Hypertonic saline has recently been used as a form of airway clearance in patients with cystic fibrosis (CF),-2 and as a means to obtain a lower airway sample for clinical use from patients who are unable to expectorate spontaneously. However, in high concentration (10%), hypertonic saline solution has been shown to cause bronchospasm in some patients with CF. Although sputum induction (SI) has been recognized as a research tool for over a decade with other airway disease such as asthma and COPD, only very recently has SI has been introduced as an outcome measure in CF.
BAL has been held as the “gold standard” for airway sampling in patients with CF.> BAL has been used to follow serial microbiology cultures, in therapeutic trials, and to monitor inflammatory mediators and other markers of the underlying pathophysiologic mechanisms of CF.> However, there are problems with the BAL sampling technique in patients with CF.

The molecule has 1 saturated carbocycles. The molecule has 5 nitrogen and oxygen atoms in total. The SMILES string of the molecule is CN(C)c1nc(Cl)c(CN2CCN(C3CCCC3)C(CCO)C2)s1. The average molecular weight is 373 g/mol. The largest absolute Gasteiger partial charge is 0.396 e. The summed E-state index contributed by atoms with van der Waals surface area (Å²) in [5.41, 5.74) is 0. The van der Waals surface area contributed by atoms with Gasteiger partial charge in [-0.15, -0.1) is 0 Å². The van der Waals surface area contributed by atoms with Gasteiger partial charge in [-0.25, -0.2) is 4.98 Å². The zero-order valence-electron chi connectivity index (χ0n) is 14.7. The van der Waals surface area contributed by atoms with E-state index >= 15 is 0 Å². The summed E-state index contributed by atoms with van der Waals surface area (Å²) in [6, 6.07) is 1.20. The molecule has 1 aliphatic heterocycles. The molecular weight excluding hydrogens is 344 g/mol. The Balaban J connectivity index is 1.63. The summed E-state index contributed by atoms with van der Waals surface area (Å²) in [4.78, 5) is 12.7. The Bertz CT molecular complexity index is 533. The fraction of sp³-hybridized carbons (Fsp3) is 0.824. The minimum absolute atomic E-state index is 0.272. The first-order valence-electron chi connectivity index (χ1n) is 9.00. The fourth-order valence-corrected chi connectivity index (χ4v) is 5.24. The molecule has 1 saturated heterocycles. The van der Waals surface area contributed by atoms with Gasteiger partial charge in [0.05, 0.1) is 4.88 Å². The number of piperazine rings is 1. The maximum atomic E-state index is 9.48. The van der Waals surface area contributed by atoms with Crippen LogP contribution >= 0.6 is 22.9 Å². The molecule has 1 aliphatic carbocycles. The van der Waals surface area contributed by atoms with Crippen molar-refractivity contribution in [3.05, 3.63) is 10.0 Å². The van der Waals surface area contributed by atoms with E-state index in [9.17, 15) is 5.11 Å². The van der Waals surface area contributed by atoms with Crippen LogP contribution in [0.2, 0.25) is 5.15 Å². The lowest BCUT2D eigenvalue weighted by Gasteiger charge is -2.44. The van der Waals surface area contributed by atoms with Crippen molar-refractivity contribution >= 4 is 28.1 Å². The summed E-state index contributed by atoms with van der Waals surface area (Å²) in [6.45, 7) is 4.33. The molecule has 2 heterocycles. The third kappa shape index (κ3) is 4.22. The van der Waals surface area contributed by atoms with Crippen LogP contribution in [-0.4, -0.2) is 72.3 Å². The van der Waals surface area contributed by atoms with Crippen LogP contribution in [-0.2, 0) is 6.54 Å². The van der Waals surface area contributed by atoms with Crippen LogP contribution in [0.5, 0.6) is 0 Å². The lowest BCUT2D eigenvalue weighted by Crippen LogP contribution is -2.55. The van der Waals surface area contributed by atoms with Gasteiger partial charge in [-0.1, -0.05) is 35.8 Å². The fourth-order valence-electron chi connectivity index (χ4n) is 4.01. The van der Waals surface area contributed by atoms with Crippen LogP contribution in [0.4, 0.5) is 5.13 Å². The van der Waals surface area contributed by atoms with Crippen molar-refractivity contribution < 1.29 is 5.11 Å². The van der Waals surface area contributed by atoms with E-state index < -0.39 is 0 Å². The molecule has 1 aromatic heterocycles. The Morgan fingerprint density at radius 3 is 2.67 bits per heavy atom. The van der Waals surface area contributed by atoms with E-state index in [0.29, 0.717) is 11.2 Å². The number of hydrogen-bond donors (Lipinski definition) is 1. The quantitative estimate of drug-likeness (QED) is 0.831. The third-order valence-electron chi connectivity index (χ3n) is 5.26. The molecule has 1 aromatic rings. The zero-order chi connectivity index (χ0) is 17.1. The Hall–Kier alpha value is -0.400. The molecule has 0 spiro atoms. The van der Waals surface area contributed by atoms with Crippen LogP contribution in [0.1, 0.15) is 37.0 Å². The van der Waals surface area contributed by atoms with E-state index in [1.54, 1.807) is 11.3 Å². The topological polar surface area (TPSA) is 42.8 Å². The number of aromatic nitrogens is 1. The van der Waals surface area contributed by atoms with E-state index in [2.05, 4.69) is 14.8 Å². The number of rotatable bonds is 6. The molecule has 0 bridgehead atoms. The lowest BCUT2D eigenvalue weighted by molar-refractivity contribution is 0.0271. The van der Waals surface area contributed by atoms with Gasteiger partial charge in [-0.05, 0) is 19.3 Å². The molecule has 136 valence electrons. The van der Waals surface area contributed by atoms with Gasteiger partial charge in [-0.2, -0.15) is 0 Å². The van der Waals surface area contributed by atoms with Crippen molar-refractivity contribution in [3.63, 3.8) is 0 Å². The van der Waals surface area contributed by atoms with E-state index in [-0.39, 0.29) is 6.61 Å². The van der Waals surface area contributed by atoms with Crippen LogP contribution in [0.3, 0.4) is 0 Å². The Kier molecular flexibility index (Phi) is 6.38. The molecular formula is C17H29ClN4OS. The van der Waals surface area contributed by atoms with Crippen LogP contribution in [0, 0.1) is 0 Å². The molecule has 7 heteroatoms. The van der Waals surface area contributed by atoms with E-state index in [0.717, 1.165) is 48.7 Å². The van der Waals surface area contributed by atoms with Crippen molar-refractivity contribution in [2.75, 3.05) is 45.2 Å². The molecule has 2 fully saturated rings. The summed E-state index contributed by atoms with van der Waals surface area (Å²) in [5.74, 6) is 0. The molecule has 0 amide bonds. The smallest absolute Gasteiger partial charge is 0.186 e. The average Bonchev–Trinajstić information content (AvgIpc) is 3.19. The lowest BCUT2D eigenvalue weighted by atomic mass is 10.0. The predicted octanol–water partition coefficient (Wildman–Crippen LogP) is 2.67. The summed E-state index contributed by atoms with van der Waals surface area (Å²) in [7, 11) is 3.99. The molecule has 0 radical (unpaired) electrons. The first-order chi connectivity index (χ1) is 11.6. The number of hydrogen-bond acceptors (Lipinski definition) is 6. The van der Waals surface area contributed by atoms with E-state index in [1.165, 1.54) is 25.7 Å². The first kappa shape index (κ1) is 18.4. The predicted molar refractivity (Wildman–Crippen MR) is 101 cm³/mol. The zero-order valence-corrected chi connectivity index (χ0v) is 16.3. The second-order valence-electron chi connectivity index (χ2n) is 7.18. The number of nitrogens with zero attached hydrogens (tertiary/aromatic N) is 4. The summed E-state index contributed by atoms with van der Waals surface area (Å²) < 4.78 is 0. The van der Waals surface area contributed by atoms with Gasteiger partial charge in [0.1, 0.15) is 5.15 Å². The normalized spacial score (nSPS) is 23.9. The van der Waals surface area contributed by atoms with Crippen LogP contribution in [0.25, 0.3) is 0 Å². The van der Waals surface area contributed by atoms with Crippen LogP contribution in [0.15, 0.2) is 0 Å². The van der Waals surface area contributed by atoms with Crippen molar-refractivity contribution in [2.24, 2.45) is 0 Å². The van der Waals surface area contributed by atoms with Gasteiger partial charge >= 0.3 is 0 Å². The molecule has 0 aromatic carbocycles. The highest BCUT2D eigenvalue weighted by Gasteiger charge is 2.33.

Foremost is the safety issue: young children may require general anesthesia for bronchoscopy and adults require conscious sedation. In addition, the CF lung compartments are not uniform. Inflammation is higher in the upper lobes than in the lower lobes. Some investigators compromise by sampling the lingula.” Thirdly, the volume of saline solution instilled during BAL and whether to separate the first aliquot from later samples have not been standardized. The first aliquot from a CF BAL has a much higher percentage neutrophil count than subsequent samples. Finally, the BAL itself may cause an inflammatory response even in normal subjects. Thus, repeated BAL sampling to examine an airway inflammation outcome measure may lead to information reflecting adverse events from the bronchoscopy with BAL procedure rather than adverse events from the study drug.